The Engineer in Hell

A Parody by Dennis Melancon

            When the Devil walked into his main office in Hell, he immediately knew something was different, but he couldn’t identify it right away.  He sat down behind his desk and took a moment to look around; then he started noticing things.

            To start off with, the room was noticeably brighter.  The Devil could see that the windows were clear, without the usual film of dirt and smudges.  Someone had cleaned them, letting in more light from the glow of the Eternal Flames of Hell.  And the top of his desk was neat, with papers and pens organized in easy to reach piles, not like his everyday mess that he liked so well.  And was that a day planner in the middle?  What was going on here?

            A slight breeze from a slowly turning overhead fan caught his attention just as he realized that the room was cooler than the normal stifling heat from the Eternal Flames.  He rather enjoyed the cool winds during his times on Earth, but to find it here, in his inner sanctum, instead of the normal blistering heat, was un-Hellish, to say the least.  Then he realized that the usual, almost overpowering smell of burning sulfur was gone, leaving a fresh, almost Earth-like scent.  He sniffed the air and could just barely detect a faint sulfur odor.  Another deep sniff confirmed a slight sulfur, almost as a residue.  And there was something else: was that ….cinnamon?

            “Beelzebub!” he screamed his favorite curse, “what’s going on?”

            “Azazel!” he shouted, calling his main assistant.  “Come in here!  Now!”

            A door opened and a smaller version of the Devil ran in, practically stumbling over himself in his haste to answer the call.  “Here I am, Your Evilness!”  he whimpered, as he cowed to his master.

            “I’ve only been gone a few days!” the Devil practically shouted, “tell me what’s changed!”

            “Well, Sir,” Azazel started, “it’s one of the new souls sent down to be punished.  During the initial questioning, he told us that he was an engineer and that his main jobs were fixing broken systems and solving problems.  As you know, Sir, we have had our hands full with problems of our own, like the Eternal Flame has been going out, and needs to be constantly re-lit; the smoke and ash from the burning sulfur pits have been getting into every nook and cranny and coating everything; our filing system is a mess, almost impossible to keep up.  So, we thought that as part of his Eternal Misery, we would put him to work on things that don’t work right down here.  Little did we know that he would be so efficient!  He got the Flame working again, using the heat to power some things he built, like the fan systems.  He came out with some filters for the sulfur pools, and he is straightening out our filing system, even as we speak!  He is actually enjoying himself.  And you can see the results.”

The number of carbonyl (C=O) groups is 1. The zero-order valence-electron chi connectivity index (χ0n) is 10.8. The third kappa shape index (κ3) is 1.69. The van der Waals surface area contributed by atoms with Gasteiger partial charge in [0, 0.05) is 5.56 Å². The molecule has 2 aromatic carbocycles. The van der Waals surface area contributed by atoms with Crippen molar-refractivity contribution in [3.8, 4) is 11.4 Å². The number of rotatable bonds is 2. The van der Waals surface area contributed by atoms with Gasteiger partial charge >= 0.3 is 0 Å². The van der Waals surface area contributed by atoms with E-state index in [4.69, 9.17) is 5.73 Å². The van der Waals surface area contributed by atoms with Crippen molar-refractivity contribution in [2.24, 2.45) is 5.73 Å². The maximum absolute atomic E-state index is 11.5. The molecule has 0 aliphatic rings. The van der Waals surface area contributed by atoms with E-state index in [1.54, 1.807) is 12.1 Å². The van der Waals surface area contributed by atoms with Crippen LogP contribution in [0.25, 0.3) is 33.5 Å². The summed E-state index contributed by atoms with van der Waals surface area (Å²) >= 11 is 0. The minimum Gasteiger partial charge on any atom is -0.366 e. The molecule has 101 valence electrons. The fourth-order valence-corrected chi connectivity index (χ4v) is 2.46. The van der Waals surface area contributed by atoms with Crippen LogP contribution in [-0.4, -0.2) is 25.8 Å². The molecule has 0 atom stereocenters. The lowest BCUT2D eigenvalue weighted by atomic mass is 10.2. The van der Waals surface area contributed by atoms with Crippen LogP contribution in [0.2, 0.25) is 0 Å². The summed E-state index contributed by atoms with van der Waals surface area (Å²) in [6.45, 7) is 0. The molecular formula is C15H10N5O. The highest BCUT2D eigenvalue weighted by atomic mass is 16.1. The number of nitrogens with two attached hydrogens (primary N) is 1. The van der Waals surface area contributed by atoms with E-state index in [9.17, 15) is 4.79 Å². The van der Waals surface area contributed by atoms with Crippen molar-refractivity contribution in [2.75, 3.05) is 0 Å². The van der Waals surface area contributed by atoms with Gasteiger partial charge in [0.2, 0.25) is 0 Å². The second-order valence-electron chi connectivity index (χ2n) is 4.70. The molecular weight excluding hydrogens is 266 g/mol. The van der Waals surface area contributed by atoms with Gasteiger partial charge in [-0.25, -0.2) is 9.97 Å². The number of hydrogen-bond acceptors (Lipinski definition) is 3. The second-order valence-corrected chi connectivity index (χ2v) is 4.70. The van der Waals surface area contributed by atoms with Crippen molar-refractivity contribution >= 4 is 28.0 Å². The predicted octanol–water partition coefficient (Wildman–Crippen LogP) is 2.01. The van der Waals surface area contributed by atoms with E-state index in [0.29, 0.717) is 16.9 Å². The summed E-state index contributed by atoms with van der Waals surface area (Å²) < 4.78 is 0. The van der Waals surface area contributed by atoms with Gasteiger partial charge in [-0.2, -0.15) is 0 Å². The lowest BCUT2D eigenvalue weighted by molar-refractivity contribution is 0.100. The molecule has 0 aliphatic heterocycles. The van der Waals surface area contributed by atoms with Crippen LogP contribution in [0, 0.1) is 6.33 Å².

The Devil dismissed his assistant, accepting the report, and got started on his own work load.  After a few days, he realized that he was enjoying the new changes.  He liked the cooler office and could almost forget the smell of sulfur.  The new filing system was making paperwork easier and faster, so he had a little free time to himself.  Yes Sir, the new engineer was doing a great job!

            Then the Almighty found out about the changes and decided to investigate.

            “Evil One!” boomed down the voice from above.  “Everything is shiny and clean, and I see smiles on faces that always had frowns on them before.  What has happened?”

            In a few words, the Devil proudly explained the work of the new soul, the engineer from Earth.  After listening, the Almighty spoke down, “If he is that good, I can use him up here.  Send him up.”

            “No!” stated the Devil, “he is mine, and he stays here!”

            “I said Send Him Up!” demanded the voice from above.

            “No!” answered the Devil.  “What are you going to do if I don’t?”

            “I will sue!” came the booming voice.

            “How can you?  I have all the lawyers!”

            Then silence.

            And the moral of this story is:

            If you do too good a job, you will never be promoted.          

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